Mumbai: The Securities and Exchange Board of India (Sebi), the capital markets regulator, on Wednesday made it mandatory for publicly traded companies to disclose any pledges of shares by their promoters, responding to mounting concerns over the risk of investing in such entities.
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“Promoters who pledge shares have to disclose it to the company and the company, in turn, has to disclose it to the stock exchanges. If we get complaints that people are not complying with the regulation, we will investigate those complaints,” Sebi chairman C.B. Bhave said.
Promoters of listed firms routinely pledge their equity holdings discreetly to lenders, largely to raise personal loans, a practice that has heightened investment risk on Indian stocks and caused large investors to call for mandatory disclosures of such moves.
Such share pledges diluting the equity of founders could also lead to potential takeover situations.
Satyam Computer Services Ltd founder B. Ramalinga Raju, who confessed on 7 January to having committed accounting fraud to the tune of Rs7,136 crore, was found to have pledged almost all of his equity stake with private lenders to raise cash.
On Monday, Mint had reported that nearly $15 billion (Rs73,650 crore today) worth of promoter shares have been pledged as collateral with lenders, according to a dozen senior executives from the broking, banking and non-banking finance communities. These executives also said that such transactions had also been struck offshore with large global banks, and facilitated by private bankers, while in some cases funds were moved using an illegal money transfer system known as hawala.
The announcement by Sebi on Wednesday, made by chairman C.B. Bhave, aims to curb such practices. Under its new rules, companies are required to make both so-called event-based and periodic disclosures of pledging of shares by promoters.
Event-based announcements will be made as and when a promoter’s shares are offered as loan collateral, while periodic disclosures will require firms to report all such pledges at the end of every quarter.
Bhave did not make clear how these new rules would be implemented, only saying that the regulator would seek details of such activities as on 31 December 2008. He also did not specify a starting date for periodic declarations.
Investors first: Sebi’s C.B. Bhave says reporting rules must be followed. Abhijit Bhatlekar / Mint
“We have decided to give them (promoters) time,” Bhave said.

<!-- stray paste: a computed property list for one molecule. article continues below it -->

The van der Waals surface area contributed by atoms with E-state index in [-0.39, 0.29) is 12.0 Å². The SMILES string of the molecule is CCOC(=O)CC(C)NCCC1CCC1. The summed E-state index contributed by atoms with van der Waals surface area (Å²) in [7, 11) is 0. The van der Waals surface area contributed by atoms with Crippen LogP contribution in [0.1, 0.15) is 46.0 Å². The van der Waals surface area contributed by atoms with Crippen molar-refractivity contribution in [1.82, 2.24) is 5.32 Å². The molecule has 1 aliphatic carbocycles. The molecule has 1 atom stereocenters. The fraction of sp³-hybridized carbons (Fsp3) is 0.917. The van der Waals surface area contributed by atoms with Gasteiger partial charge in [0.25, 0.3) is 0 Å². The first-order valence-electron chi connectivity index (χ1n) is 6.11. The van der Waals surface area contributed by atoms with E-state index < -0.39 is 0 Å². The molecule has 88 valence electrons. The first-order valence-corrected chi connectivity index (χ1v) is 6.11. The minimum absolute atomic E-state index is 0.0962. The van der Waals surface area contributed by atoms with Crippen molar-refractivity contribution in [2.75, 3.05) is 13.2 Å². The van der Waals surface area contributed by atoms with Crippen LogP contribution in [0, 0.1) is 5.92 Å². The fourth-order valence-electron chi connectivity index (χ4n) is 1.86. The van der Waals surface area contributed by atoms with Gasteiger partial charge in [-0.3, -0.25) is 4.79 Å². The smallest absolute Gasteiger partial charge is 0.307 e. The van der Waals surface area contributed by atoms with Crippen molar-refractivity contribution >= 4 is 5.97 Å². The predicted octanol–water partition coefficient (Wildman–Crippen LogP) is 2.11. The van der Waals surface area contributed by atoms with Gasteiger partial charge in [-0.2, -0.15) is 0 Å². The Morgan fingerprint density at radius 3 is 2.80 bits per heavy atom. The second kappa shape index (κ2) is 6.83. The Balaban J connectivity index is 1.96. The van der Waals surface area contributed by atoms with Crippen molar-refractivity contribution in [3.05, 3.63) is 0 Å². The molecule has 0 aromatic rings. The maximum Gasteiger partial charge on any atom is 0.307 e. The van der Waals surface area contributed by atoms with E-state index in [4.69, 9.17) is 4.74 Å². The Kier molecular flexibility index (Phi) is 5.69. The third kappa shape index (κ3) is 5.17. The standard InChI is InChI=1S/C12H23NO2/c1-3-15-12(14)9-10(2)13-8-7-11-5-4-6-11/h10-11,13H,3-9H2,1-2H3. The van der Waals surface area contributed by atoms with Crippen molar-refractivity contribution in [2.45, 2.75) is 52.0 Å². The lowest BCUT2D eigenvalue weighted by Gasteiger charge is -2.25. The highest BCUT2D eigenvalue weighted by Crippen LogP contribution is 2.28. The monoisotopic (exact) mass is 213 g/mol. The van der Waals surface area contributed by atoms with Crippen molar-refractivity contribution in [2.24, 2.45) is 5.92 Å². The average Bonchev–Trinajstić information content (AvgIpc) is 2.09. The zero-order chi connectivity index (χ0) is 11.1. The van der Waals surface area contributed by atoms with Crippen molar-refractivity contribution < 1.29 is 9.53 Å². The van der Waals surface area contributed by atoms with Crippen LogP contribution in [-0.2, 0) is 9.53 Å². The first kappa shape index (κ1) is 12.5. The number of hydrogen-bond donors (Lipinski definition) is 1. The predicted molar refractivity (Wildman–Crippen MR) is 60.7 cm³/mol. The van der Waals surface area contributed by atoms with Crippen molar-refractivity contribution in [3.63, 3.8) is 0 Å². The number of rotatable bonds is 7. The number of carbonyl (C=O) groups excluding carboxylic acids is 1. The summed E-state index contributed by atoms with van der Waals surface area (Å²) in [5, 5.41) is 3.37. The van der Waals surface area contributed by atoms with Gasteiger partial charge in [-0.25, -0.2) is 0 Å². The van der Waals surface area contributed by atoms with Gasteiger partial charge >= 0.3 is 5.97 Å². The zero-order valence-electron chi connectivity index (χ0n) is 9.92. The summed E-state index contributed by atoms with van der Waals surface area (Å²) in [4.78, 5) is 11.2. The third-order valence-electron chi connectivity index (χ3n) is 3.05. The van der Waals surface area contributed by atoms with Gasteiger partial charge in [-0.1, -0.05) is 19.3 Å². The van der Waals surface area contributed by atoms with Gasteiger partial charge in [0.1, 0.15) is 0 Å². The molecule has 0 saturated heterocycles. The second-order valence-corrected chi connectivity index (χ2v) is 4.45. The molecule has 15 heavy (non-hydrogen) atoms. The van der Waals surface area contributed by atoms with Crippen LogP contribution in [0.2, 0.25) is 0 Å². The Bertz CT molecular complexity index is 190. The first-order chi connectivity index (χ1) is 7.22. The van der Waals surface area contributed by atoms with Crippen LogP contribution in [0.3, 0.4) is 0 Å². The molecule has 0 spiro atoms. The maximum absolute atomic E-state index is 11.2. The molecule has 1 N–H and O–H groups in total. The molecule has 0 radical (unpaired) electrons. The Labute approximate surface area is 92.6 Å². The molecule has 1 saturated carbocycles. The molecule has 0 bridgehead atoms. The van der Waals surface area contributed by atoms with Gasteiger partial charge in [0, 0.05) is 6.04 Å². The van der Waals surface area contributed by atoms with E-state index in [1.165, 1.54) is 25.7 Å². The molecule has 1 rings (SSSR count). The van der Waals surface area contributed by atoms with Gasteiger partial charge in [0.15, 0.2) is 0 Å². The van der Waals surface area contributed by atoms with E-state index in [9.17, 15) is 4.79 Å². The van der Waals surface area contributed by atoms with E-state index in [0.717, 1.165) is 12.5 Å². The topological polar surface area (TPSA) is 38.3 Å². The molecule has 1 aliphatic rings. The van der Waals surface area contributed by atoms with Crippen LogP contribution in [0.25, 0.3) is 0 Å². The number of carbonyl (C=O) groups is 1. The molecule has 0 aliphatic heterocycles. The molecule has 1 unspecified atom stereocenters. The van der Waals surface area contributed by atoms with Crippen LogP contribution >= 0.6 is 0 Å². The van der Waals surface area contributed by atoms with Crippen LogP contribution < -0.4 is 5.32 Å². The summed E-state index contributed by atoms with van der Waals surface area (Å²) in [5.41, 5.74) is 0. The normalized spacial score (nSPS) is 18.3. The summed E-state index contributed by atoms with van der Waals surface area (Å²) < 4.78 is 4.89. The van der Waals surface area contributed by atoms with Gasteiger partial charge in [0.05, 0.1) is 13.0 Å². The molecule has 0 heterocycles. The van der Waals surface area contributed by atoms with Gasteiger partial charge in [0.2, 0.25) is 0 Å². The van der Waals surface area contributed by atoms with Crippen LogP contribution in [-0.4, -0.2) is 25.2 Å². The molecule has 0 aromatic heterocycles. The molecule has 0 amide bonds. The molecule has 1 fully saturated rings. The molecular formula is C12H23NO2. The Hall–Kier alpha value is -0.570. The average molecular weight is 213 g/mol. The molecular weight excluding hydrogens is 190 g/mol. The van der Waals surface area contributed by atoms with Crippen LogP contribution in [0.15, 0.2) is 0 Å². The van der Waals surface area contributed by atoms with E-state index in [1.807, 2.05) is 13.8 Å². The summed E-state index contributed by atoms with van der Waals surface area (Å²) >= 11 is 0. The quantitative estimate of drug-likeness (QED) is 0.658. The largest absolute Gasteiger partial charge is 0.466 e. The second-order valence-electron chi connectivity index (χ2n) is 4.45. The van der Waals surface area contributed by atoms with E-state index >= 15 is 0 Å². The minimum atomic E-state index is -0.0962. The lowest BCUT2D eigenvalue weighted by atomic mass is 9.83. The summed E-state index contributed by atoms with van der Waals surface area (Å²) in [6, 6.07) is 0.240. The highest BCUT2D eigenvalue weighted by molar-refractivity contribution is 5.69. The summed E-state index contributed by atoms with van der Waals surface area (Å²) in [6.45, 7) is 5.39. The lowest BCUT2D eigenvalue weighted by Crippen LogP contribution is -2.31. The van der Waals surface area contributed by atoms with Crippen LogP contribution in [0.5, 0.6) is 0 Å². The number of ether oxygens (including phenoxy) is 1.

Housing Development and Finance Corp. Ltd (HDFC) chairman Deepak Parekh, who has been appointed by the government to the Satyam board, said at an industry conference here on Wednesday that the move to tighten disclosure rules was a “good step forward”.
“It’s positive because in India just because you don’t want to reduce your family holding, you keep borrowing against your equity and keep growing because you don’t want to give up control on the company,” Parekh said.
Experts said promoters could skirt the regulations by exploiting loopholes.
An investment banker at a foreign brokerage noted that share pledges could take place at a holding company level. Holding companies are not required to make such disclosures. “Promoters will now take the transaction one level up,” this banker said.
At least three companies have adopted this structure, replacing the pledged shares of their publicly traded company with the shares they own in a holding company, the banker said, warning that many more could take this route.
Bhave, however, maintained that pledging shares in a holding company may not have the same impact (as pledging shares of publicly traded companies). “Let us first implement this and see what happens,” he said.
Also, in the near term at least, companies that make such disclosures will likely see a slide in their stock price, said analysts and fund managers.
“This will be considered as additional leverage on the company,” said Adrian Mowat, managing director and chief Asian and emerging market equity strategist at JPMorgan Securities (Asia Pacific) Ltd.
Welcoming the move: HDFC Ltd chairman Deepak Parekh. Ashesh Shah / Mint
“An increasingly obvious risk (in India) is that entrepreneur-dominated companies are vulnerable because of heavy personal borrowing by these entrepreneurs against their own share prices,” wrote Christopher Wood of CLSA Asia-Pacific Markets in a 15 January Greed and Fear report.
The regulator also discussed the issue of peer review by independent auditors for large listed companies, but is undecided on the criteria for it. Bhave also declined to clarify whether the company or the regulator would pay for the additional audit.
The Sebi board also reviewed the progress made so far in the investigations into Satyam Computer.
“We cannot ascertain the size of the scam until investigations are over. We are investigating the books of Satyam to determine the bank deposits of the company. We have not been able to question Mr Raju, but we have gone to the auditors, internal finance department of the firm and questioned them,” Bhave said.